Emergence of a new fashion brand is a representative case of the social construction process. The new fashion comes from the nexus of social construction within the fashion industry. Numerous fashion-related events such as fashion shows are basically social events, where fashion leaders and ordinary citizens talk about fashion and develop new fashion trends. Fashion leaders and bloggers create a new fashion brand through such social construction. These characteristics of social construction in the fashion industry can facilitate brand awareness, brand power, and brand loyalty. However, the dynamic process of social construction in the fashion industry can make customers sensitive to risk. This study suggests that customers who are more risk-avoidant believe that the current brand is more credible and trustworthy.
Brand relationship and social construction in creative network market
Brand relationship involves various potential social networks between suppliers and consumers as well as within collective consumer interactions. Brand love, brand trust, and brand credibility can contribute to promoting sustainable market innovation within an e-business context. For instance, brand trust and love can evolve from co-innovation and co-creation through customer engagement and customer networks. Sustainable customer creation comes from trustworthiness and empathy embedded into brand identity. Co-pricing decisions through e-participation in a customer service delivery system can provide various opportunities for sustainable relationships, building trust, loyalty, and reciprocal love between a supplier and customer (Della Corte et al., 2015). Next generation brands in a network economy may be called upon to create their own new brand models, platforms and applications through reciprocal brand relationships between customers and providers.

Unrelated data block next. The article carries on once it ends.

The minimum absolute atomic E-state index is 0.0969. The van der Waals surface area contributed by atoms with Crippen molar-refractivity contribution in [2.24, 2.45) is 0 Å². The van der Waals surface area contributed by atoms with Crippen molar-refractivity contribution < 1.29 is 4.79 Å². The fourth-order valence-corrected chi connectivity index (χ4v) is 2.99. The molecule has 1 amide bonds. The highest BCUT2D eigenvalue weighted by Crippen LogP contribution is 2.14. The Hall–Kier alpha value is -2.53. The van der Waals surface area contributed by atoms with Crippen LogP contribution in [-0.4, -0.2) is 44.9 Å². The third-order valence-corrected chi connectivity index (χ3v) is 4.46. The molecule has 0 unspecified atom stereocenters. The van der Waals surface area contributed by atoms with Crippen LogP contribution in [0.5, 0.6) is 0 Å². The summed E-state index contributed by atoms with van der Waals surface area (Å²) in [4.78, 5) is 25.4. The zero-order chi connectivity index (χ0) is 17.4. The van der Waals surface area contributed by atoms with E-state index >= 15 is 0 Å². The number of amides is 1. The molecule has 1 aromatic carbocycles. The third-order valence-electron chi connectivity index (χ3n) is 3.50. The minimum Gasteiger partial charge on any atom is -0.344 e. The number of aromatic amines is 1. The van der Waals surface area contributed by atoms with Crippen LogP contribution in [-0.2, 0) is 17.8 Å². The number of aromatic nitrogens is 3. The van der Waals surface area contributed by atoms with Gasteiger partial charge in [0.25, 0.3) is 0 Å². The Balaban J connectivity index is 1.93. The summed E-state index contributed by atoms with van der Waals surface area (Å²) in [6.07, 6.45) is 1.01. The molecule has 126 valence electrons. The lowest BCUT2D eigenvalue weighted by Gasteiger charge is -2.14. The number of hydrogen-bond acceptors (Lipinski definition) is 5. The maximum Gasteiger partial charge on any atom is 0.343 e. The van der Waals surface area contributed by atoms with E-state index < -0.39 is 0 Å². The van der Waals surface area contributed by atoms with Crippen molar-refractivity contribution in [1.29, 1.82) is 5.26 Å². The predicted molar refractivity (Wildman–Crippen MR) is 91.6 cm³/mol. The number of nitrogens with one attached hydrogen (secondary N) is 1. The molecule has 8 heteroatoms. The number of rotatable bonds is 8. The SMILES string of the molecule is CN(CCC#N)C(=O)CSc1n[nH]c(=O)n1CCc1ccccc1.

Another important implication from brand relationship research comes from the critics of conventional marketing on aggressive campaigns and advertising. Consumers’ motivations are multiple from self-interest, empathy, sharing experiences, to altruism (Cherrier and Murray, 2004). The economic model based on brand performance and profitability cannot generate sustainable brand relationships from engagement to reciprocity to co-creation. The sociological perspective of marketing within ubiquitous network and platform environments emphasizes brand trust and credibility for reciprocal relationships through sharing values and empathy (Cherrier and Murray, 2004).
Further research on brand relationship and social construction
First, further study is needed in the area of consumer-brand relationships including more variety of brand variables, for example, brand charisma, brand consciousness, brand equity, and self-expressive brand. Understanding the link between brand variables, risk avoidance, and word-of-mouth (e.g., customer reviews) would provide useful information for retailers and marketers in planning strategies for targeting this group of consumers. With the growth of Internet shopping, it is important to examine how risk avoidance and brand variables influence the willingness to purchase products online. It is necessary to explore various emerging forms of producer-consumer collaboration during virtual co-creation tasks (Füllera et al. 2009; Potts et al. 2008b). It would also be meaningful to explore variables related to consumer-brand relationships within and across cultural contexts (e.g., collectivist versus individualist cultures) from various brand communities (Cova, and Pace, 2015; De Burgh‐Woodman and Brace‐Govan, 2007).